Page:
Mercury; a planet, an ancient Greek god, or gum rot?

To answer my own question:

Aren't we humans on the top of our food chain and thereby subject to the
same problems of toxic accumulation?

A quick google reveals that gold mining is a mercury intensive activity. Patterns of high mercury accumulation have been showing up in people directly affected, by mining, and people indirectly affected, by eating contaminated food. As this abstract by Marcello M. Veiga and John A. Meech University of British Columbia, Department of Mining & Mineral Process Engineering explains:


Mercury accumulation in humans has two main pathways in the Amazon: a) occupational exposure to vapours and b) methylmercury transferred by the fish.

Inhalation of mercury vapours is more significant for "garimpeiros" and gold shop workers. Once in the lungs, Hg is readily oxidized forming Hg (II) complexes which are soluble in many body fluids. As well, metallic Hg is also soluble in lipids allowing a rapid diffusion through the cell membranes (alveolar walls) followed by transport by blood lipids to sensitive tissues, such as the brain. The ultimate effect of Hg and related compounds is the inhibition of enzyme action.

From knowledge of metabolism and human experience with Hg inhalation, the critical organs are: (Suzuki, 1979)

lungs in short-term exposure to high levels,
kidneys in an exposure of moderate duration to considerable levels
brain in long-term exposure to moderate levels

Total elimination can take several years. The half-life of mercury in the brain is longer than in the kidney, thus urine Hg levels would not be expected to correlate with neurological findings once exposure has stopped. Short-term exposure to high levels causes clinical symptoms which mainly involve the respiratory tract. Hg levels in the urine of new workers should be lower than those of workers with a longer duration of exposure. (Suzuki, 1979; Stopford, 1979).

The symptoms usually associated with mercurialism are erethism (exaggerated emotional response), gingivitis, and muscular tremors. A person suffering from a mild case of Hg poisoning is usually unaware of the illness because the symptoms are psycho-pathological, such as irritability. Such ambiguous symptoms can lead to incorrect diagnosis (Jones, 1971; Cassidy and Furr, 1978).

A level of 60,000 µg/m³ was measured by Malm (1991) in the air when amalgam is burnt in pans. Urine samples have shown Hg levels >20 ppb for "garimpeiros" burning amalgam daily, whereas levels between 10 and 20 ppb were observed for those burning amalgams 2 or 3 times per week. Normal levels are below 10 ppb. Symptoms such as visual constriction, irritability, decreased memory and metallic taste were detected among the workers of gold shops in Alta Floresta (CETEM, 1991).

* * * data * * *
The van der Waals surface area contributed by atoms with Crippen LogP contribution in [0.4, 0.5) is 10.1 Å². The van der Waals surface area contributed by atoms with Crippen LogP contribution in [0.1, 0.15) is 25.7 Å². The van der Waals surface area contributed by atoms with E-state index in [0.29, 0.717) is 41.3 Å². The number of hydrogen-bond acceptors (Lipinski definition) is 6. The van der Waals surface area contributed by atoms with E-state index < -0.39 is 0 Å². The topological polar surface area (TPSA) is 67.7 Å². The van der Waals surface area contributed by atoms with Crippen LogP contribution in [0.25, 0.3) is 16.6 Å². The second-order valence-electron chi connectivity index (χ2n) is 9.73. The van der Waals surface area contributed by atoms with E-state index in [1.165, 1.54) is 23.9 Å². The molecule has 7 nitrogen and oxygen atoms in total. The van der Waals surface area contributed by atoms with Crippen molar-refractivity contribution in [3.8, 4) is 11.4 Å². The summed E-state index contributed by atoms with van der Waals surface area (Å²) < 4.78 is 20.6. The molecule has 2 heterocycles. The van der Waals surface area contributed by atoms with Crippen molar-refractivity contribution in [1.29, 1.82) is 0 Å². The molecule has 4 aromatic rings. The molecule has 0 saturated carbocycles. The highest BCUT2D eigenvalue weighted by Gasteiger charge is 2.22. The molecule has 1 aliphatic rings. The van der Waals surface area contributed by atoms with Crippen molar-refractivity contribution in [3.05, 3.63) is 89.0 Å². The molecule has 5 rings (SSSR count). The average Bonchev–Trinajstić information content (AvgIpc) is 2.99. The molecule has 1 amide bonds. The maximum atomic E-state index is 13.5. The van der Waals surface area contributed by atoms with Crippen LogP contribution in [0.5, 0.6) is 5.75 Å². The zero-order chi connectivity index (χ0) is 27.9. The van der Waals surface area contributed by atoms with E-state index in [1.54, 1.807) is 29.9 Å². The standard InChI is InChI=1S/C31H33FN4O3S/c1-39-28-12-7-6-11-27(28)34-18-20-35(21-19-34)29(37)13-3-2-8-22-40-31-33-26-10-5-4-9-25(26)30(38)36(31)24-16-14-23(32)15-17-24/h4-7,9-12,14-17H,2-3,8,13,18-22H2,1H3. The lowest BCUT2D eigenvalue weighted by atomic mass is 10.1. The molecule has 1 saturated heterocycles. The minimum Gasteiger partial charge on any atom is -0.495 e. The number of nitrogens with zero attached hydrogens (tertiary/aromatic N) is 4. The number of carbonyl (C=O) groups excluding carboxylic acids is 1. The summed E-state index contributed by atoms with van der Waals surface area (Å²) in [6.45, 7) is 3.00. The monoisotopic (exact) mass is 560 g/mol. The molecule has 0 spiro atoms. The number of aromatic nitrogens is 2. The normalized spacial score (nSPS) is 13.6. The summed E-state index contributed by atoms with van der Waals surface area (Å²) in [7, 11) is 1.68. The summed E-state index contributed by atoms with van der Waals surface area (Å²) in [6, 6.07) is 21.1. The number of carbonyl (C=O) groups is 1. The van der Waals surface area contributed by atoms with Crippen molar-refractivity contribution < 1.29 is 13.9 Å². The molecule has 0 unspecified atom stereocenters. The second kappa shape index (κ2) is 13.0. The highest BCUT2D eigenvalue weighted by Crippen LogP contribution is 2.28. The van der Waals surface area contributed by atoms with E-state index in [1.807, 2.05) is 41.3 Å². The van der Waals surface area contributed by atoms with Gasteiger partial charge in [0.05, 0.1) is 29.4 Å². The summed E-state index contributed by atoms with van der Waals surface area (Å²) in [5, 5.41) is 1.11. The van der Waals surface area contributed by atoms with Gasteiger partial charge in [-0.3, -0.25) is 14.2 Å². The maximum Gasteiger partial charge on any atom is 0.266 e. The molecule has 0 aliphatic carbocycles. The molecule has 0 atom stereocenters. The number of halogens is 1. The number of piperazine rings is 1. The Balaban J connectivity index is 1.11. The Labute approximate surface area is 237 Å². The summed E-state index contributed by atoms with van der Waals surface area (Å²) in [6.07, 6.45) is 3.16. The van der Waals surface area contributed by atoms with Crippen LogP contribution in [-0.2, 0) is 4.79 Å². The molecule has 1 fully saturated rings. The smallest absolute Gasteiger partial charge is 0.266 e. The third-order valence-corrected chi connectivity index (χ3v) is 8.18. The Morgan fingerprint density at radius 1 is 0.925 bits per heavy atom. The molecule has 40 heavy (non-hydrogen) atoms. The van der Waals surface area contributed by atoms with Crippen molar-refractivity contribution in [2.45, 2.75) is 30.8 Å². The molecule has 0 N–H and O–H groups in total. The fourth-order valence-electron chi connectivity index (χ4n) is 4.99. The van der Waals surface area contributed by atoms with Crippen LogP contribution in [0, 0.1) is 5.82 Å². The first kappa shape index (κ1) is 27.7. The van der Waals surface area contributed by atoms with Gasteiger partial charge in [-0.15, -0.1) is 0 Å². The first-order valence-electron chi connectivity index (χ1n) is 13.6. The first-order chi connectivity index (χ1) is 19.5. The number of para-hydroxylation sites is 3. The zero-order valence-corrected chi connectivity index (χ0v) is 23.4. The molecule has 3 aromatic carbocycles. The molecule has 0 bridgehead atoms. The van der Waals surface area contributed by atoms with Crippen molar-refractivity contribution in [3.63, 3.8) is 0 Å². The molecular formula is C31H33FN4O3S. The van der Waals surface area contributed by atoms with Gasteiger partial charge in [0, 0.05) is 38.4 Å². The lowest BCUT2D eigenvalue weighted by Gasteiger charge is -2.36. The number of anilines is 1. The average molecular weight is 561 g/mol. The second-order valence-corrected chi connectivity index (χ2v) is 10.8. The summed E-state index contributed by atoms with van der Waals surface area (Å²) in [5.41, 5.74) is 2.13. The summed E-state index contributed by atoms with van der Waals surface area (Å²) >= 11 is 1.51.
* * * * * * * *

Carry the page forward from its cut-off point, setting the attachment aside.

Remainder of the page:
When intoxication takes places via food, in particular fish, most mercury is accumulated in methylated form (Huckabee, 1979, Padberg, 1990). High Hg levels (21 to 206 µg/l) have been found in the blood of individuals living distant of mining activities in the Amazon (GEDEBAM, 1992). Normal blood levels for unexposed people is 6 to 12 µg/l. A level of 200 µg/l (ppb) is reported as the lowest blood level observed in the Niigata incident in Japan, at which significant symptoms were observed (Nelson et al., 1971).

Fish caught in one Amazonian city showed Hg levels ranging from 0.009 to 2.75 mg/kg (ppm). If fish containing 0.5 ppm Me-Hg are eaten daily, the Allowable Daily Intake of 30 µg/day would be reached for a 70-kg person by the daily consumption of 60 g of fish. Considering the Canadian limit of 13 µg/day of any kind of Hg, 60 g of a fish with 0.2 ppm of Hg are enough to reach the limit (Kurland, 1973; GEDEBAM, 1992; CWQG, 1987).

Poisoning is not restricted to miners and high Hg concentrations in the blood of children (>100 ppb Hg) have been measured. Mercurialism symptoms are not clearly identified owing to differences in the amount of Hg burnt, fish consumed, fish origin as well other masking effects such as tropical diseases, alcohol consumption, etc. A level of 6 µg/g Hg in hair is reported as the typical concentration derived from weekly ingestion of 0.2 mg Me-Hg or a daily dose of 20 µg for adults. Fish-eating people living in remote areas in the Amazon not impacted directly by mining activity, show levels as high as 150 µg/g Hg in hair, but no classical Minamata disease has yet been recognized (Malm, 1991).

Fish and other seafood have long been recognised as sources of mercury, with the highest concentration confined to species that grow to relatively large size and/or have a relatively long lifespan,19 in particular, large predators such as tuna and shark. The government guidelines recommend that any shark over 18 kilo should not be caught, as it would contain mercury above the accepted safe level. Crustacea which feed on the sea-bed, where pollution tends to accumulate, may also have high levels. At present in Australia, the legal maximum limit for mercury content of fish is one half part per million (0.5 mg/kg averaged over a multiple sample of fish).

No comments: